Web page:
With jails emerging as epicenters of the COVID-19 virus, New York City asked us, along with the city's other two supervised release providers, to offer remote supervision and referrals to services for people released early from a jail sentence. In the program's first month, 312 people were released into supervision from high-risk conditions in the jails. Results show the program is reducing health risks while also ensuring public safety. (Listen to our companion podcast.)
This research brief argues the central element governing the effectiveness of court-ordered treatment is the quality of the human interaction accompanying it. As some states reduce the use of incarceration—and with that the leverage afforded courts and prosecutors—the authors highlight research suggesting a strong therapeutic relationship is less a matter of length, outside incentive, or even approach, and more one of engagement.
For many, courts can be intimidating, confusing, and discouraging. But small changes can go a long way to improving litigants’ experience. This fact sheet explains how satisfaction surveys can help courts identify problems, inefficiencies, and things that visitors to the court might find confusing or unsafe, particularly in cases involving domestic violence.
Programs providing supervised visitation and/or safe exchange services have been increasingly collaborating with the court and legal systems to provide a more holistic response to domestic violence cases. This fact sheet provides some tips for supervised visitation programs to help support survivors navigating the child support process.
The effects of the coronavirus are not being experienced equally. Whether it’s infection rates, deaths, or job losses, people of low-income and of color are being hit hardest. In New York City, many of those effects are concentrated in communities where public housing is located. Our Neighborhood Safety Initiatives works with public housing residents. On New Thinking, the program's Alicia Arrington explains the challenge, and the response.
The news is filled with stories about a rise in domestic violence spurred by the COVID-19 pandemic. This comes as courts reduce operations to abide by public health restrictions. Yet practitioners in courts across the U.S. are committed to responding to—and reducing the incidence of—domestic violence. On this episode of In Practice, we hear from four of those practitioners, who discuss the challenges courts and communities are experiencing and how the justice system is adapting.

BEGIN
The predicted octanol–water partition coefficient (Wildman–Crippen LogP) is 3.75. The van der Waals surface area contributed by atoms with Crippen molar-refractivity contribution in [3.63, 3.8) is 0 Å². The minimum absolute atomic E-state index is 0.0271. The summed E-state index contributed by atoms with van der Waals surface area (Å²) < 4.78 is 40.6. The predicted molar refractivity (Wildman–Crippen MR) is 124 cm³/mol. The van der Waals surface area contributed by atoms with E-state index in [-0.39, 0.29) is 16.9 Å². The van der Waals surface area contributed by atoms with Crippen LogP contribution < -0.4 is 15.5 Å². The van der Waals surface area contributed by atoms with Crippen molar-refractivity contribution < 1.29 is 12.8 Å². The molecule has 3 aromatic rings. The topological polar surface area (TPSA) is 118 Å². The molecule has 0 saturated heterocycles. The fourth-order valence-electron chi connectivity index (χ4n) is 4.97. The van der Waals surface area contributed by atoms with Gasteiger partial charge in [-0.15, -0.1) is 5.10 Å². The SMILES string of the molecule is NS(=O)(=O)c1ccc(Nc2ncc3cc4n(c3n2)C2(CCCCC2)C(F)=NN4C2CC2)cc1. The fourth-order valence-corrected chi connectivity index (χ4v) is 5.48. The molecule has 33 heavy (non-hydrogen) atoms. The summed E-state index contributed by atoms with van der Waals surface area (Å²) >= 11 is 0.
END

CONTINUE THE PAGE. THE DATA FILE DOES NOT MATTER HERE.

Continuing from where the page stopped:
In recent years, several U.S. states have adopted legislation aimed at decreasing sentences for drug offenses. These reforms represent a promising effort to reduce the use of unnecessary incarceration. But one consequence has been reduced enrollment in drug courts. This paper explores how drug courts can adapt themselves to sentencing reforms and continue serving as a powerful, lifesaving intervention for court-involved individuals with substance use disorders.
Family Court, which addresses complex issues involving some of the most vulnerable populations, is not exempt from the effects that COVID-19 are having on court operations across the country, forcing many to close courthouses, reduce or delay hearings, or conduct business remotely. Family Court is limited to “essential” business, and Kate Wurmfeld, our director of Family Court Operations, talks about the challenges and changing circumstances for families dealing with remote hearings, coordinating visitation, and accessing services.
As we work urgently to adjust our programs in New York to meet the COVID-19 pandemic, our expert assistance team is also working with drug treatment court practitioners around the country. Our director of Treatment Court programs, Annie Schacher, discusses advice for practitioners to help them prepare and brainstorm alternatives to help participants maintain sobriety, even when courts and treatment programs are closed, and check-ins can no longer take place in-person.
Each year, our work touches the lives of tens of thousands of people. Through stories and numbers, our annual report provides a snapshot of our activities, with overviews of our operating programs, research, and the assistance we provide reformers around the globe.